This does not scale very well. We had on average one manager per 8-9 employees and each manager had also other responsibilities, such as sales and HR. That created a huge bottleneck, which caused many improvements to be slow and painful. Lots of good ideas were lost in the process. There were also other reasons for that.

Silos

We used to have three separate departments that were responsible for meeting their own individual targets.

Because of that, we were lacking a true shared goal and people were not truely working together. In fact, at times the individual goals were even competing with eachother. Improvement ideas that would improve the company as a whole often would harm the department’s short term goals. Partly for this reason we never seemed to have any time to improve as a company.

I must say, our organization has existed in this way for 15 years, so it clearly has not been all that bad. However, the world is changing ever faster. The need to adapt faster is becoming urgent.

Minimum Viable Organization

In a recent Systems Thinking community event, someone defined the essence of an organization as nothing more than a collection of rules.

Rules are the only thing that stands between an organization and chaos.

The more rules an organization has to follow, the less flexible it becomes. The opposite is also true up until a certain point. This point is called the edge of chaos. A company that is on the edge of chaos could be called a Minimum Viable Organization; A minimum set of rules that keep the company from falling into chaos.

Our organization is currently experimenting with this concept. We intend to remove as much rules as we can in order to be able to learn and adapt faster. We have removed our silos and we are experimenting with different ways of self-organizing on a company level.

Does it work?

Trying to create a self-organizing organization does in itself not fix any real problems. However, it has helped us to make the existing problems much more visible. It also created some interesting new problems. In order to keep a self-organizing organization away from chaos, it becomes critically important to make all aspects of the work as transparent as possible.

Some problems will be harder to fix than others. We have only just started. It really is in a way a journey into the unknown. I’ll try to sent blog postcards along the way to tell you how we are doing:)

However, Solving our problems is now a shared interest and responsibility. Many hands make light work! It is always amazing to see people spontaneously self-organize and work together to get something done.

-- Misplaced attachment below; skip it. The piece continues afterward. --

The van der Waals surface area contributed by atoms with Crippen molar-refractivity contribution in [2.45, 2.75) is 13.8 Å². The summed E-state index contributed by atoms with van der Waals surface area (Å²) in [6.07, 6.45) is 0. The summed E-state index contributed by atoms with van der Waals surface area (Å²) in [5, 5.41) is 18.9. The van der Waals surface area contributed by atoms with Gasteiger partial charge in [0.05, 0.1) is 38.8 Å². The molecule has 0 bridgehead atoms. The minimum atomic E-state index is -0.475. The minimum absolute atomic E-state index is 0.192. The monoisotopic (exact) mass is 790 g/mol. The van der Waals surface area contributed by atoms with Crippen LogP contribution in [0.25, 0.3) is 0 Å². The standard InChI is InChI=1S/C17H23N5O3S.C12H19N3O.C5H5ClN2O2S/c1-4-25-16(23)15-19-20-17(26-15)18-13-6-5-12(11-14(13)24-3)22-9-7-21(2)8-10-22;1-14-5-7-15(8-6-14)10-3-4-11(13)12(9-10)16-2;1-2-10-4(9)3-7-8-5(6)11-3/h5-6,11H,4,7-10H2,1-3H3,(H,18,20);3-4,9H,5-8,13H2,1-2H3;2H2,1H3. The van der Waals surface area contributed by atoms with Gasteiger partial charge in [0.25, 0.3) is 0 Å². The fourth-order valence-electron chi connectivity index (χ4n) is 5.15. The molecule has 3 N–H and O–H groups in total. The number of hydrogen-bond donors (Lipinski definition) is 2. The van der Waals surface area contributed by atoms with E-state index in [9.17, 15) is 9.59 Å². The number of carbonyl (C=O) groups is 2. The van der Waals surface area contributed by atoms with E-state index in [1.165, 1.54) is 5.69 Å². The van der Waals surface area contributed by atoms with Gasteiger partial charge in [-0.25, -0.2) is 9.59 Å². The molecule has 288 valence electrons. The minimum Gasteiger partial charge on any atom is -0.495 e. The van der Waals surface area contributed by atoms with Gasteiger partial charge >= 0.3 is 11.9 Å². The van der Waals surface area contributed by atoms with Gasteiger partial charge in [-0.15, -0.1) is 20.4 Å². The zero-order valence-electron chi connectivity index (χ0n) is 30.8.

What do you think?

Hello world!

This is my very first blog post, finally!:)

My Name is Daniel Wellner. I am a Dutch guy, living in Finland.
I am passionate about Software Development and Systems Thinking.

On this blog I will share some of my experiences and thoughts on those subjects. I thought it would be nice to introduce myself before doing so.

I have been working as a professional Software Developer and Consultant for about 16 years now. My main passion has always been good quality software. While I still love to code, I have came to notice through the years that many of the major problems in software development are found outside the code itself.

Around 2006 I discovered Agile Software development and I quickly became an “Agile Evangelist”, when I learned how Agile principles provided the toolset that can be used to fix a lot of the problems that I and my teams were facing. I have been an active member of the Agile Community ever since. Short feedback loops, self-organizing teams and continuous improvement have been amazing tools for creating better software and a happier, more energetic work environment.

The last few years I have become ever more involved in the software business itself. With agile teams capable of producing quality code reliably, the bigger challenges come from the organization and the business itself. I have seen all too often how the efforts of a good team goes to waste within a bad organizational or business structure.

I am burning with passion to change the software business for the better, starting with the company that I work for and my clients.

I do not claim to be an expert. I try to learn and improve as much as I can trough keeping an open mind and by asking, listening, experimenting and learning from my mistakes.

Giving me feedback will help me to learn even more, so please do so. But please, be constructive.:)